For around 40 years, scientists all over the world have been unsuccessfully trying to find a cure for HIV, but now a team of researchers from Aarhus University and Aarhus University Hospital have apparently found an important element in the equation.
So says Dr. Ole Schmeltz Søgaard, Professor of Translational Viral Research at Aarhus University, who is the senior author of an innovative study that has just been published in the journal Nature Medicine.
“This study is one of the first to be carried out on human beings in which we have demonstrated a way to strengthen the body’s own ability to fight HIV – even when today’s standard treatment is paused. We thus regard the study as an important step in the direction of a cure,” he says.
The study was conducted in close collaboration with researchers from the UK, USA, Spain and Canada.
Virus in hiding
While it has not been possible to find a cure for or a protective vaccine against HIV, today’s standard treatment is very effective at keeping the disease at bay.
Today, people with HIV are offered so-called antiretroviral therapy, which suppresses the amount of virus in the blood and partially restores the immune system.
However, if the standard treatment is discontinued, the amount of virus in the blood rises within weeks to the same level as before the standard treatment was initiated – regardless of whether the patient is 10 or 20 years into the course of treatment.
This is because HIV hides in the genome of some of the body’s immune cells, and it is precisely these cells that the intervention is targeting in the Danish-led research project.
In the study, the researchers studied the effects of two types of experimental medicine on people recently diagnosed with HIV.
Antibodies restore immunity
The study participants from Denmark and the UK were randomized into four groups, all of whom received the standard treatment. Some of them also received the drug Romidepsin, which was intended to prevent the virus from hiding in the body’s immune cells, while others were given monoclonal antibodies against HIV, which may eliminate the infected cells and strengthen the immune system. One group received the standard treatment without experimental medicine, while the final group was given a combination of the standard treatment and both types of experimental medicine.
The results of the study are very encouraging, says Dr. Jesper Damsgaard Gunst from Aarhus University Hospital – lead author and another of the main driving forces behind the trial.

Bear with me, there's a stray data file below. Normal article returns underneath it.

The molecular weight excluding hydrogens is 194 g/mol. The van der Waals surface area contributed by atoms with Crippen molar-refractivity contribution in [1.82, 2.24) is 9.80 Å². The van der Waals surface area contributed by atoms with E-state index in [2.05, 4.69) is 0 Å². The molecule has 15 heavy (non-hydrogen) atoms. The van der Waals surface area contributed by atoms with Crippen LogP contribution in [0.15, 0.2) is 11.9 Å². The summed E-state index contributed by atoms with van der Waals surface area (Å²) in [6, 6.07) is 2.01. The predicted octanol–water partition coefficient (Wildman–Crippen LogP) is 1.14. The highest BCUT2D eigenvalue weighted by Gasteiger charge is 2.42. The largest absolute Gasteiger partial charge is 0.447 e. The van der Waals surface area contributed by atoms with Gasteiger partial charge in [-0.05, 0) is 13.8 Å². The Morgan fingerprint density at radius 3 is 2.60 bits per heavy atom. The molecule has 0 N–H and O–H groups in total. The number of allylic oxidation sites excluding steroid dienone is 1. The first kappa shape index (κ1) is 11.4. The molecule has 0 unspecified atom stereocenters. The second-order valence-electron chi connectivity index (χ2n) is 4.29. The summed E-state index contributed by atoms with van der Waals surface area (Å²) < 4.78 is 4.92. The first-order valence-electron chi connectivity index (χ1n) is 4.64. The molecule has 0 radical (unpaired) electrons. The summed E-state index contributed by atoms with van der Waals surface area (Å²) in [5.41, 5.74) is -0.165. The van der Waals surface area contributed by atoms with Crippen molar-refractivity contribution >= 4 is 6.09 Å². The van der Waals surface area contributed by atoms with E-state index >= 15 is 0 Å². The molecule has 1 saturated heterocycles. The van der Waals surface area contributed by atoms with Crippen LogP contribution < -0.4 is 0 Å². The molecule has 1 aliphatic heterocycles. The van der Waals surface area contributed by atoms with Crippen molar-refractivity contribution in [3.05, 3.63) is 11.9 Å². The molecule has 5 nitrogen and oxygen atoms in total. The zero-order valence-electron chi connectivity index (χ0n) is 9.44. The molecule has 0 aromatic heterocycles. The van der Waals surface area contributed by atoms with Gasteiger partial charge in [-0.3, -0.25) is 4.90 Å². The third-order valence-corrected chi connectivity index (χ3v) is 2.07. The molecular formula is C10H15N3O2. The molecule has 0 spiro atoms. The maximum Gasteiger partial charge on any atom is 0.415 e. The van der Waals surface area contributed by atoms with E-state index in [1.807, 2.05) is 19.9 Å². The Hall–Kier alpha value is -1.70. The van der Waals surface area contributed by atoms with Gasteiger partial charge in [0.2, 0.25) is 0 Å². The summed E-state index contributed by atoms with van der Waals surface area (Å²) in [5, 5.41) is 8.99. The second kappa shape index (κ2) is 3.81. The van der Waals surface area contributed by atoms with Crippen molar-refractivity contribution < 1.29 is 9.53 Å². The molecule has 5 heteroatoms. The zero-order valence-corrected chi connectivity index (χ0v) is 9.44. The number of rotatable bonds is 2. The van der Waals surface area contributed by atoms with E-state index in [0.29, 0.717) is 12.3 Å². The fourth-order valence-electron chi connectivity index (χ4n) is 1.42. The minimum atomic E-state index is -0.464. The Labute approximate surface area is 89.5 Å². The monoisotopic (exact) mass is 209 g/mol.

“Our study shows that newly diagnosed people with HIV who are given monoclonal antibodies together with their usual HIV medicine show a faster decrease in the amount of virus after the treatment starts and develop better immunity against HIV, and their immune system can partially or completely suppress the virus if they are taking a break from their usual HIV medicine,” he explains.
First successful clinical trial
The theory behind the experiment is that the monoclonal antibodies help the immune system to recognise and kill the infected cells.
In addition, the antibodies also bind in large complexes to viruses that end up in the lymph nodes, where they amongst other things stimulate the ability of certain immune cells to develop immunity to HIV. This way the body may be able to control the spread of virus and “protect” itself from the harm induced by HIV infection.
Previous clinical trials with experimental medicines have not shown any significant effects on the persons’ immunity to HIV or the immune system’s ability to suppress the infection if the standard treatment is paused.
Need to optimise treatment
Despite the remarkable results, however, there is still some way to go before we will see a cure for HIV, emphasises Dr. Søgaard.
First, the researchers need to find a way to optimise the treatment and amplify its effect.
The Danish study has already attracted considerable attention abroad and has boosted interest in experimental trials in people with a newly diagnosed HIV infection.
Amongst other things, the US Department of Health recently earmarked a large pool of money for research in this area.
Moreover, the Bill and Melinda Gates Foundation and a large research network have taken the initiative to undertake a successor to the Danish study in Africa.
Dr. Søgaards research group is working on a large study to be carried out across Europe to optimise the new experimental treatment.
“We speculate that the optimised treatment will have an even stronger effect on both the virus and the participants’ immunity. This way we hope to enhance the immune system’s ability to permanently suppress the remaining virus.”
Behind the research results
- Type of study: Randomised clinical trial.
- Partners: Departments of infectious diseases at university hospitals in Aalborg, Odense and Hvidovre, Hospital Unit West, Imperial College London, King’s College London, The Rockefeller University, Howard Hughes Medical Institute, Weill Cornell Medicine, University of Nebraska at Omaha, Simon Fraser University, Labcorp-Monogram Biosciences, and IrsiCaixa AIDS Research Institute.
- External funding: Danmarks Frie Forskningsfond, Regionernes Medicinpulje, Region Midtjyllands Forskningsfond, Aarhus University, National Institute of Allergy and Infectious Diseases of the National Institute of Health. Experimental medicines were supplied by for free by The Rockefeller University and Celgene (BMS).
- Link to the scientific article: https://www.nature.com/articles/s41591-022-02023-7
Professor Ole Schmeltz Søgaard, Aarhus University
Phone: +45 27215985